Louisiana Respect

Texas is a big state. It’s also my birthplace and the birthplace of my dad, so of course I feel affinity for it… sometimes. It’s also a place with a LOT OF hot air circulating around – or rather, hot airbags. But you know I love you, Texas.

With that being said (and bracing for the pounding I might receive in written form later on), I am going to go on a limb to claim that if you want to visit a whole ‘nother country, it really isn’t Texas – it’s Louisiana.

Ouch! Don’t hit.

Texas may have been the birthplace of Bonnie and Clyde, but they died in Louisiana - near Gibsland, to be exact, where I met this really cool guy and his eclectic collection of antiques that he's not willing to sell.

Texas may have been the birthplace of Bonnie and Clyde, but they died in Louisiana – near Gibsland, to be exact, where I met this really cool guy and his eclectic collection of antiques that he’s not willing to sell.

I mean, just look at Louisianan diversity. They don’t have counties, they have parishes. Their Mardi-Gras is a unique blend of Catholicism, Carnival, Fasching, and Santeria. The mighty Mississippi forms its delta here, for gosh’s sakes.

And check out those who’ve made their homes in LA. The original inhabitants were the Caddos, Natchez, Coushattas, Chickasaws and Choctaws, all of whom built large tiered cities and a sophisticated farming and trading system. Later, the creoles emerged, people of mixed Spanish, French, Native, Caribbean, and African descent who, to this day, populate the Red River. Then there are beautiful places like Natchitoches and the French Quarter, whose buildings mirror Spanish architectural styles in a New World colonial layout (it’s mostly not French construction – after the French Quarter burned down, the Spanish, who controlled New France from 1763 until 1798, rebuilt it using brick and stone). The Cajuns stem from displaced French Canadians (Acadians), who were kicked out of said colony by the British and found their way to southwestern Louisianne, with their unique brand of French and their willingness to adapt their cuisine to native flora and fauna. People of African descent, mostly former slaves, built thriving towns, churches, schools, and businesses under strained circumstances, as it was Plessy v. Ferguson – which established the “separate but equal” doctrine – that began in Louisiana courts. The Germans brought their industry and Christmas customs with them, as did the English with their protestant and free-market ways. The Italians introduced some wonderful foods to Louisiana’s palate – Shreveport once had Italian delis and bakeries all over downtown. Today, large immigrant groups from Mexico, Laos, Burma, Vietnam, and India have made this state into a true melting pot of world cultures.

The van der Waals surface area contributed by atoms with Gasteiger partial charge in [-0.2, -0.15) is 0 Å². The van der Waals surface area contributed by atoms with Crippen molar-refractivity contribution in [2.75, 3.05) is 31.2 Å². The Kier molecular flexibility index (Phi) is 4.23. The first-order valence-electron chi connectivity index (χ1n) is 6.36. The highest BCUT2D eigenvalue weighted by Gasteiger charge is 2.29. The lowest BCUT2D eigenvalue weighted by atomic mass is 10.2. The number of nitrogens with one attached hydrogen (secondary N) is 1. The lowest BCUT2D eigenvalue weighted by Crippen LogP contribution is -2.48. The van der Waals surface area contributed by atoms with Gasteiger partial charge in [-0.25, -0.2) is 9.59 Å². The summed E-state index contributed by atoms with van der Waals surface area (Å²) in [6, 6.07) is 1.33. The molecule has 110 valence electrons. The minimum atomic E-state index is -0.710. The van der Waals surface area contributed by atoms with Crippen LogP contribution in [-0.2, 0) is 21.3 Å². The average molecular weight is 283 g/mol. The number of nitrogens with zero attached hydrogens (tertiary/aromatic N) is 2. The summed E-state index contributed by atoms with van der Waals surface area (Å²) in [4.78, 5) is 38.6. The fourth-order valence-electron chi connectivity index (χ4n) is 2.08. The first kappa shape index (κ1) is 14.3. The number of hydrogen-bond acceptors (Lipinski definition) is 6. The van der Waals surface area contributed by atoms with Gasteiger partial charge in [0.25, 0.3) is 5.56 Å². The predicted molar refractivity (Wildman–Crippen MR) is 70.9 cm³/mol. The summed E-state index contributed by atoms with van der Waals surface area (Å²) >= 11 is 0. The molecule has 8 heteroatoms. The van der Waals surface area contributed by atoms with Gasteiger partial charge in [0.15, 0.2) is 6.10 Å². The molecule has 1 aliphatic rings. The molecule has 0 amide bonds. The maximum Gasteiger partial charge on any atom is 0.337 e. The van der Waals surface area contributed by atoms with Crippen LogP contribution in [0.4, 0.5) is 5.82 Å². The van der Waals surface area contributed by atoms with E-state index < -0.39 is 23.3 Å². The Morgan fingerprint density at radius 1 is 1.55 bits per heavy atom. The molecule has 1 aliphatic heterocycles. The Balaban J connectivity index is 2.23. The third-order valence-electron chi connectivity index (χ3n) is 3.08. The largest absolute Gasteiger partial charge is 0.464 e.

Louisiana does not just have haunted plantation, but haunted towers, too.

Louisiana does not just have haunted plantations, but haunted towers, too.

And where else can you take a picture of a bridge in downtown Shreveport, right next to gaudy casinos, and realize that it was not an old bicycle seat sticking out from the bayou muck, but an alligator’s head?

I know that Texas compares just as much. After all, SIX flags flew over Texas (although I still don’t buy the French claim to Texas, as La Salle’s colony was pretty much a failed usurpation and New Spain never recognized French claims south of the Red River west of the Great Bend). But Texas doesn’t have Natchitoches meat pies. Or beignets. Or Civil War battle sites.

Vive la Louisianne! Okay, okay, and viva Tejas.

And where else but Louisiana can you find a triangular truss bridge?

And where else but Louisiana can you find a triangular truss bridge?

An Ode to New Orleans

ship on mississippi

New Orleans awakened a creative hunger in me. I just felt like sharing this feeling. Ignore as you wish!

I gained an idea
in a town I visited
Back in the month
Of soft autumn light.
The sidewalks were carved
by millions of footsteps
and the balconies filled
with the inkiness of night.

The houses, all worn
gleamed in the sun
and shadows were cast
softly, if at all.
In the flits of history
of the public square
along the river banks
I heard the idea call.

I listened intently
as I drank the absinthe
and watched as souls
stumbled about.
Saw an old staircase
climbed to its end
and laughed absurdly
as I called them out.

The tugs of voices
some ancient, some new
others quiet or poor
I strained to remember.
The cause of my longing
that found throughout
those streets, those buildings
on that day in November.

I leaned in closely
as I sighed, understood
that to live in my head
was a worn-out cause.
I had to reach into
the city, the sounds
the art of being alive –
the gained idea I had once lost.

Robin Cole-Jett, 2012

Published in: on March 10, 2013 at 5:41 am  Leave a Comment  
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